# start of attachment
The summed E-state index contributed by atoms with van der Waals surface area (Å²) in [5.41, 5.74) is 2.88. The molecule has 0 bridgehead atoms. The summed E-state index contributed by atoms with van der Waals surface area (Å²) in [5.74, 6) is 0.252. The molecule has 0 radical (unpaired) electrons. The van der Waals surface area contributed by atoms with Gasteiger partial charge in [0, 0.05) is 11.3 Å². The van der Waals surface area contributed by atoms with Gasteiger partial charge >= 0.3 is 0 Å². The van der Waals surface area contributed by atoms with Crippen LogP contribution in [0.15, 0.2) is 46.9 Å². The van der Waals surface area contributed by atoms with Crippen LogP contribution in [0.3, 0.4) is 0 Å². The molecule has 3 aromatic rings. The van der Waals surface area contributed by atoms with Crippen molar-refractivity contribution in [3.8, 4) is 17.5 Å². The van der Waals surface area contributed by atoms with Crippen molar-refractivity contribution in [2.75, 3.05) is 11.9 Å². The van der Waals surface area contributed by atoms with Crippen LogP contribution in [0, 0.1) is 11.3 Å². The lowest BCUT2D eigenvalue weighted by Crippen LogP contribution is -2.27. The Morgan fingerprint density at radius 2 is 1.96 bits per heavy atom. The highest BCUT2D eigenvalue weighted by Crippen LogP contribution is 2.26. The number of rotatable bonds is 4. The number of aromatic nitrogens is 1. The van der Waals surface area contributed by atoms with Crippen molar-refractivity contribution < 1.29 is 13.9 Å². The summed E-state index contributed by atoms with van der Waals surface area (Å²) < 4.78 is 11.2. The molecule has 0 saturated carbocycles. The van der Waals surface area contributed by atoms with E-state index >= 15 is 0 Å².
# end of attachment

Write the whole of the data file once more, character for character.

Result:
The summed E-state index contributed by atoms with van der Waals surface area (Å²) in [5.41, 5.74) is 2.88. The molecule has 0 bridgehead atoms. The summed E-state index contributed by atoms with van der Waals surface area (Å²) in [5.74, 6) is 0.252. The molecule has 0 radical (unpaired) electrons. The van der Waals surface area contributed by atoms with Gasteiger partial charge in [0, 0.05) is 11.3 Å². The van der Waals surface area contributed by atoms with Gasteiger partial charge >= 0.3 is 0 Å². The van der Waals surface area contributed by atoms with Crippen LogP contribution in [0.15, 0.2) is 46.9 Å². The van der Waals surface area contributed by atoms with Crippen LogP contribution in [0.3, 0.4) is 0 Å². The molecule has 3 aromatic rings. The van der Waals surface area contributed by atoms with Crippen molar-refractivity contribution in [3.8, 4) is 17.5 Å². The van der Waals surface area contributed by atoms with Crippen molar-refractivity contribution in [2.75, 3.05) is 11.9 Å². The van der Waals surface area contributed by atoms with Crippen LogP contribution in [0, 0.1) is 11.3 Å². The lowest BCUT2D eigenvalue weighted by Crippen LogP contribution is -2.27. The Morgan fingerprint density at radius 2 is 1.96 bits per heavy atom. The highest BCUT2D eigenvalue weighted by Crippen LogP contribution is 2.26. The number of rotatable bonds is 4. The number of aromatic nitrogens is 1. The van der Waals surface area contributed by atoms with Crippen molar-refractivity contribution < 1.29 is 13.9 Å². The summed E-state index contributed by atoms with van der Waals surface area (Å²) < 4.78 is 11.2. The molecule has 0 saturated carbocycles. The van der Waals surface area contributed by atoms with E-state index >= 15 is 0 Å².